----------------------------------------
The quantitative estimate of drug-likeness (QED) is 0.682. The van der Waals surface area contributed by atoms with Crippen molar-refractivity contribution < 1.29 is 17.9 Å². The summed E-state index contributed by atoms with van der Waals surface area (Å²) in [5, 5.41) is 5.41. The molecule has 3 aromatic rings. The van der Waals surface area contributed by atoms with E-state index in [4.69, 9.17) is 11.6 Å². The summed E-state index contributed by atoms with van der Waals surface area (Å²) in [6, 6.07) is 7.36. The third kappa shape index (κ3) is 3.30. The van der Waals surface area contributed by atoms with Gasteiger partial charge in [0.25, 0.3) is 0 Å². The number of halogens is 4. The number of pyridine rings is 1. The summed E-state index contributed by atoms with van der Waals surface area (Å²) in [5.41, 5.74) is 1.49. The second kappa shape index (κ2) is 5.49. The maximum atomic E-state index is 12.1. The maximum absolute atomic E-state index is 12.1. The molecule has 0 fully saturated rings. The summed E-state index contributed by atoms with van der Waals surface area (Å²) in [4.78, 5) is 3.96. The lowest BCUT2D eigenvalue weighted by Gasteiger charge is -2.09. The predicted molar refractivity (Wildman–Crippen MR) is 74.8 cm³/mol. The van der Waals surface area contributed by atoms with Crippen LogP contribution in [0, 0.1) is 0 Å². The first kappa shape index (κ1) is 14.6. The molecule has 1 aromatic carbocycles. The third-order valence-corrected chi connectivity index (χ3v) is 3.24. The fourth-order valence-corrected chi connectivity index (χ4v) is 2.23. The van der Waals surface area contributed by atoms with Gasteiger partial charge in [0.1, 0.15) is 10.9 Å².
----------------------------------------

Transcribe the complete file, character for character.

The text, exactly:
The quantitative estimate of drug-likeness (QED) is 0.682. The van der Waals surface area contributed by atoms with Crippen molar-refractivity contribution < 1.29 is 17.9 Å². The summed E-state index contributed by atoms with van der Waals surface area (Å²) in [5, 5.41) is 5.41. The molecule has 3 aromatic rings. The van der Waals surface area contributed by atoms with E-state index in [4.69, 9.17) is 11.6 Å². The summed E-state index contributed by atoms with van der Waals surface area (Å²) in [6, 6.07) is 7.36. The third kappa shape index (κ3) is 3.30. The van der Waals surface area contributed by atoms with Gasteiger partial charge in [0.25, 0.3) is 0 Å². The number of halogens is 4. The number of pyridine rings is 1. The summed E-state index contributed by atoms with van der Waals surface area (Å²) in [5.41, 5.74) is 1.49. The second kappa shape index (κ2) is 5.49. The maximum atomic E-state index is 12.1. The maximum absolute atomic E-state index is 12.1. The molecule has 0 fully saturated rings. The summed E-state index contributed by atoms with van der Waals surface area (Å²) in [4.78, 5) is 3.96. The lowest BCUT2D eigenvalue weighted by Gasteiger charge is -2.09. The predicted molar refractivity (Wildman–Crippen MR) is 74.8 cm³/mol. The van der Waals surface area contributed by atoms with Crippen LogP contribution in [0, 0.1) is 0 Å². The first kappa shape index (κ1) is 14.6. The molecule has 1 aromatic carbocycles. The third-order valence-corrected chi connectivity index (χ3v) is 3.24. The fourth-order valence-corrected chi connectivity index (χ4v) is 2.23. The van der Waals surface area contributed by atoms with Gasteiger partial charge in [0.1, 0.15) is 10.9 Å².